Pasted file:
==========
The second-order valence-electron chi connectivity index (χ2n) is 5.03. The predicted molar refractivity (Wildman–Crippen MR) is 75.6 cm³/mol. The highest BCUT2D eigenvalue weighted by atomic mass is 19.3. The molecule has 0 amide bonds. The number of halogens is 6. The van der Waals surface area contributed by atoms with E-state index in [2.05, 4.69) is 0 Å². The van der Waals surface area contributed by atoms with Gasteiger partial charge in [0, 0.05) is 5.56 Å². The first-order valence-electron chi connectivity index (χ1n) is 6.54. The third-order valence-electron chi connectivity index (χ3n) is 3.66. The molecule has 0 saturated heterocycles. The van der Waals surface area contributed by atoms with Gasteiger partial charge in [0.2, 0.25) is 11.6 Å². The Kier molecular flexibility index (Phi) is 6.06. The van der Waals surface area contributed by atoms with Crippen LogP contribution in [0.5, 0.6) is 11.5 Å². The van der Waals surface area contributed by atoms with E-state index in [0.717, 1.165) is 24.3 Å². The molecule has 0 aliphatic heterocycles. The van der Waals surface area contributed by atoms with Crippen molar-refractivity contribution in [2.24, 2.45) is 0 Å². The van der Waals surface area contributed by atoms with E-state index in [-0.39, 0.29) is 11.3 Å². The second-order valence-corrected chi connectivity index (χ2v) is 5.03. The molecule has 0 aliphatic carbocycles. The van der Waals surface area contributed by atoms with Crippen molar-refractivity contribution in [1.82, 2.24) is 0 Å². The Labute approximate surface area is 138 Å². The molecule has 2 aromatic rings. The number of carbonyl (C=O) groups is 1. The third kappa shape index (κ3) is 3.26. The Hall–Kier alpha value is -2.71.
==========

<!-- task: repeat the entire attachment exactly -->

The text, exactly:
The second-order valence-electron chi connectivity index (χ2n) is 5.03. The predicted molar refractivity (Wildman–Crippen MR) is 75.6 cm³/mol. The highest BCUT2D eigenvalue weighted by atomic mass is 19.3. The molecule has 0 amide bonds. The number of halogens is 6. The van der Waals surface area contributed by atoms with E-state index in [2.05, 4.69) is 0 Å². The van der Waals surface area contributed by atoms with Gasteiger partial charge in [0, 0.05) is 5.56 Å². The first-order valence-electron chi connectivity index (χ1n) is 6.54. The third-order valence-electron chi connectivity index (χ3n) is 3.66. The molecule has 0 saturated heterocycles. The van der Waals surface area contributed by atoms with Gasteiger partial charge in [0.2, 0.25) is 11.6 Å². The Kier molecular flexibility index (Phi) is 6.06. The van der Waals surface area contributed by atoms with Crippen LogP contribution in [0.5, 0.6) is 11.5 Å². The van der Waals surface area contributed by atoms with E-state index in [0.717, 1.165) is 24.3 Å². The molecule has 0 aliphatic heterocycles. The van der Waals surface area contributed by atoms with Crippen molar-refractivity contribution in [2.24, 2.45) is 0 Å². The van der Waals surface area contributed by atoms with E-state index in [-0.39, 0.29) is 11.3 Å². The second-order valence-corrected chi connectivity index (χ2v) is 5.03. The molecule has 0 aliphatic carbocycles. The van der Waals surface area contributed by atoms with Crippen molar-refractivity contribution in [1.82, 2.24) is 0 Å². The Labute approximate surface area is 138 Å². The molecule has 2 aromatic rings. The number of carbonyl (C=O) groups is 1. The third kappa shape index (κ3) is 3.26. The Hall–Kier alpha value is -2.71.